September 12, 2014, 07:43 PM ET

Will the Next Classroom Disruption Be in 3-D? Facebook's Virtual-Reality Company Thinks So

College Park, Md. — Brendan Iribe dropped out of the University of Maryland here, but before he did he amassed 227 parking tickets. And he managed to meet two business partners who would help him build the virtual-reality company Oculus VR, which Facebook bought this year for about $2-billion. One of those parking tickets remains unpaid, but the university is likely to forgive it after Friday, when he gave $31-million to erect a computer-science building. That makes Mr. Iribe, who is 35 years old, the institution's most generous donor ever.
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In part to avoid parking rules and other pesky annoyances of the real world, Mr. Iribe is now one of the most hyperbolic pitchmen for a future in which people wear headsets and enter immersive virtual worlds. "It really is going to be transformative, maybe even be... Read More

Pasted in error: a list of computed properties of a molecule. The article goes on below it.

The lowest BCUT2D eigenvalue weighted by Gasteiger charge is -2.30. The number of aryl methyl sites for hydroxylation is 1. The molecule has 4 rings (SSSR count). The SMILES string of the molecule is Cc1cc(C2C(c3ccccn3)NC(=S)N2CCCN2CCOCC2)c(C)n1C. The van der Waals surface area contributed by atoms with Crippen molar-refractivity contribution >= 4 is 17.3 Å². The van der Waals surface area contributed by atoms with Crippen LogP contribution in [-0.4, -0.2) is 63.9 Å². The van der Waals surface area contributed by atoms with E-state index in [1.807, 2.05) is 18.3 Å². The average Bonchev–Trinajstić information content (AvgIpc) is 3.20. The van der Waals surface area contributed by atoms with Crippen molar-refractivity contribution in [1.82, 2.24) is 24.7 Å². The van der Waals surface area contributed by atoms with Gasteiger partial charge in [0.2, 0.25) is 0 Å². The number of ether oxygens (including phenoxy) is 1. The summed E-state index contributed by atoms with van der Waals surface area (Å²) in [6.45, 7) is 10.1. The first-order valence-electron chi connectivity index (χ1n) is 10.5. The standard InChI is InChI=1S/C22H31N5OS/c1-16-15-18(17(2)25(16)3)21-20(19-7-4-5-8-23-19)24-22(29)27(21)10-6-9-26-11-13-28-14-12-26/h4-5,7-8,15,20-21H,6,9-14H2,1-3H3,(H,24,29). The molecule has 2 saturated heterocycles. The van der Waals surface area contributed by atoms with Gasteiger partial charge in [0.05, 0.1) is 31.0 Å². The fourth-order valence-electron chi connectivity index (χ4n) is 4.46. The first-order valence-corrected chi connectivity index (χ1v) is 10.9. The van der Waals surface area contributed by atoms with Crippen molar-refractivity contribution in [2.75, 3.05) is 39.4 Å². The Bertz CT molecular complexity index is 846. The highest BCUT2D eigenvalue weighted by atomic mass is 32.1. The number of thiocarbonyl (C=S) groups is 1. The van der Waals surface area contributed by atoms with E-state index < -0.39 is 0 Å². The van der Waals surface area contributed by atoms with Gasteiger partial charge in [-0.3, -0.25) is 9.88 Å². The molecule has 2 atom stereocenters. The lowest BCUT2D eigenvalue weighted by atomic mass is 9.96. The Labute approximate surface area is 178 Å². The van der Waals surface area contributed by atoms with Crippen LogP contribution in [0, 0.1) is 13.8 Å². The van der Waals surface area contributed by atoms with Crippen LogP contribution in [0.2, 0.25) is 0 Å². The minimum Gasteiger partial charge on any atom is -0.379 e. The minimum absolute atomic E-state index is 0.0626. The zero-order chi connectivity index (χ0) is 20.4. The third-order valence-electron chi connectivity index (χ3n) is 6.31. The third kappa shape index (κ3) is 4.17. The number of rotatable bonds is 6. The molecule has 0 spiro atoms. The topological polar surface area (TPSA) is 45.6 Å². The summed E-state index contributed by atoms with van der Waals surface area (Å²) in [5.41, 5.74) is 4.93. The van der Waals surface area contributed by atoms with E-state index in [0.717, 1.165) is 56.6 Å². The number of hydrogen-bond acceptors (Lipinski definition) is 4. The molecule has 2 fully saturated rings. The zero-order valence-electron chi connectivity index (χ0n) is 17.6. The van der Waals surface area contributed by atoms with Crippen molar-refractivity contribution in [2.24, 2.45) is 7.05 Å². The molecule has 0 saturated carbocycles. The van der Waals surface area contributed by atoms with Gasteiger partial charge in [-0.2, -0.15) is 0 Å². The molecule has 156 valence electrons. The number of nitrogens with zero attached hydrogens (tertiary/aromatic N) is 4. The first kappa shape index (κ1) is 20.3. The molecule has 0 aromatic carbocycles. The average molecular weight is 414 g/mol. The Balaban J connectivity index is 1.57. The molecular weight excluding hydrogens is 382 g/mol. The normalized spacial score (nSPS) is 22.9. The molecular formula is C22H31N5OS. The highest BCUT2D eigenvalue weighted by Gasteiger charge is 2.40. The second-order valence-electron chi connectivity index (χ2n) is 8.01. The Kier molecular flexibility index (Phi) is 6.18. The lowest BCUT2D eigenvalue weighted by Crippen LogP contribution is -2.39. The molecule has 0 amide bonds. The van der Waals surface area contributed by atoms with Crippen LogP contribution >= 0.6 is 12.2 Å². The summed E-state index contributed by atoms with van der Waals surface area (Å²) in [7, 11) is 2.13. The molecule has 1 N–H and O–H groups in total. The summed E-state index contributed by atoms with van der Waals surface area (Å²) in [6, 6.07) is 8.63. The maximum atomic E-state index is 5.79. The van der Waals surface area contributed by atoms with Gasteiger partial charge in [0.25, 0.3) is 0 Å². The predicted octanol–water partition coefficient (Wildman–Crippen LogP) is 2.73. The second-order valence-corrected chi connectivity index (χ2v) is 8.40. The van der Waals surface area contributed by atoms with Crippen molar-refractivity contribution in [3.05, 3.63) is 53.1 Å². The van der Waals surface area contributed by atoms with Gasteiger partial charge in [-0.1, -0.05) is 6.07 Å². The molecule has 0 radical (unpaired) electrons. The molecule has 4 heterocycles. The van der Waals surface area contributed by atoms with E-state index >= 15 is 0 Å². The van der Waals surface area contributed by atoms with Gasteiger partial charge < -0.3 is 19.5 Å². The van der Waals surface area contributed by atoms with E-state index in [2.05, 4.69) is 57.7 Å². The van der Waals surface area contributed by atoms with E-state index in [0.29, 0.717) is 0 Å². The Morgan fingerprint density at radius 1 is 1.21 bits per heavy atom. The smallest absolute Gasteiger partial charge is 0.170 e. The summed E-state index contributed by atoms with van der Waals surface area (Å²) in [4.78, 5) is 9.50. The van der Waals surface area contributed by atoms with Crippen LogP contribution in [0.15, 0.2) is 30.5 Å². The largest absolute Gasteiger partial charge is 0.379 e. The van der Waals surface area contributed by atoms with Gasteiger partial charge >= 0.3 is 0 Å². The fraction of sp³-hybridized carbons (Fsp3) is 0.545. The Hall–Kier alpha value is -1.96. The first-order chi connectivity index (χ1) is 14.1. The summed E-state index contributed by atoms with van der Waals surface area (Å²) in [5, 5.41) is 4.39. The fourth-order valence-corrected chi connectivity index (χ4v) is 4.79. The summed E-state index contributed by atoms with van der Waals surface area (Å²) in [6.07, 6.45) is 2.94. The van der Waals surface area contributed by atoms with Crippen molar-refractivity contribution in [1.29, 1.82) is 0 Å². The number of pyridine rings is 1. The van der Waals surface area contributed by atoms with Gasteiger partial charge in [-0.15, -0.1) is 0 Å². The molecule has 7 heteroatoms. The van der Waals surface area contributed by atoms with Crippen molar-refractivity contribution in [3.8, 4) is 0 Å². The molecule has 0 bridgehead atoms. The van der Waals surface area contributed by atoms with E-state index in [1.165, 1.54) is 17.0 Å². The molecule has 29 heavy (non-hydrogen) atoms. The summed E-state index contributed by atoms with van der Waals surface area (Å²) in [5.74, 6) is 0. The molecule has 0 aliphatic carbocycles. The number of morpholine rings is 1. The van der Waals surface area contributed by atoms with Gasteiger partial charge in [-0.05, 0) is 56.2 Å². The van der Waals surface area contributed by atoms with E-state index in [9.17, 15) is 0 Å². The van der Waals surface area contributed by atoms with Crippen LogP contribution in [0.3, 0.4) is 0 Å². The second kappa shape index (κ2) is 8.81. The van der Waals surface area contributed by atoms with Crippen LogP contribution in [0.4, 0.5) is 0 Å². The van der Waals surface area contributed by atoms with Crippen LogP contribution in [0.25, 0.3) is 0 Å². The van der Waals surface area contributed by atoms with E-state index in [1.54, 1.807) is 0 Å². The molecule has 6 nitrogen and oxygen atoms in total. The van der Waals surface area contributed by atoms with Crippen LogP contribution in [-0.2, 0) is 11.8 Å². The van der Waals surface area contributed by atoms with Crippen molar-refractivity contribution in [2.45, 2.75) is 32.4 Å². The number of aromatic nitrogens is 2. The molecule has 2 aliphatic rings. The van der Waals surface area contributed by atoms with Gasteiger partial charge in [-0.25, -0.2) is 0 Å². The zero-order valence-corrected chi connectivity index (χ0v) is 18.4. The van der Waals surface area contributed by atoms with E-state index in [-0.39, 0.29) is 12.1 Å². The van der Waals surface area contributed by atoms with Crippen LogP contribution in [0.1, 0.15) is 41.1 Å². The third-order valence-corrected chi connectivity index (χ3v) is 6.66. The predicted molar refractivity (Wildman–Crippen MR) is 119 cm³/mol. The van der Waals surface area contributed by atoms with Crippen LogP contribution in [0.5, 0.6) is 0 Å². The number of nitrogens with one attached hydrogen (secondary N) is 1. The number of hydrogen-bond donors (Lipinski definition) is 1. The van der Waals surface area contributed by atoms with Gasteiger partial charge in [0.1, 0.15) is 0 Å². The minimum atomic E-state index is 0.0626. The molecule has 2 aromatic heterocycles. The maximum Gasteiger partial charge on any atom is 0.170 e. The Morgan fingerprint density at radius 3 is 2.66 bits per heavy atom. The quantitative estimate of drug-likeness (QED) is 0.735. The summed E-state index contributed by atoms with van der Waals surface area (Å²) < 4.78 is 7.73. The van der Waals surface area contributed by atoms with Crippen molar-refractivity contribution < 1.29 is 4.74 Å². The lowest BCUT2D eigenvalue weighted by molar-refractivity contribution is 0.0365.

September 10, 2014, 04:55 AM ET

Apple Watch: Coming to a Classroom Near You?

applewatchWearable technology has entered the mainstream. The Apple Watch, announced on Tuesday, ushers in the possibility that, one day soon, campuses across the country will contend with students who are literally attached to their gadgets. “These wearable technologies will become like appendages,” said B.J. Fogg, a consulting professor at Stanford University and director of the Stanford Persuasive Tech Lab. “To remove those capabilities will be like tying one hand behind your back.” While the prospect of the new device may thrill technophiles, it may also make professors and administrators uneasy. After all, a classroom of students with miniature computers strapped to their wrists could seem like an instructor’s nightmare. But Teresa Fishman, director of the International Institute for Academic Integrity at Clemson University, believes wearable technology is no cause for alarm.... Read More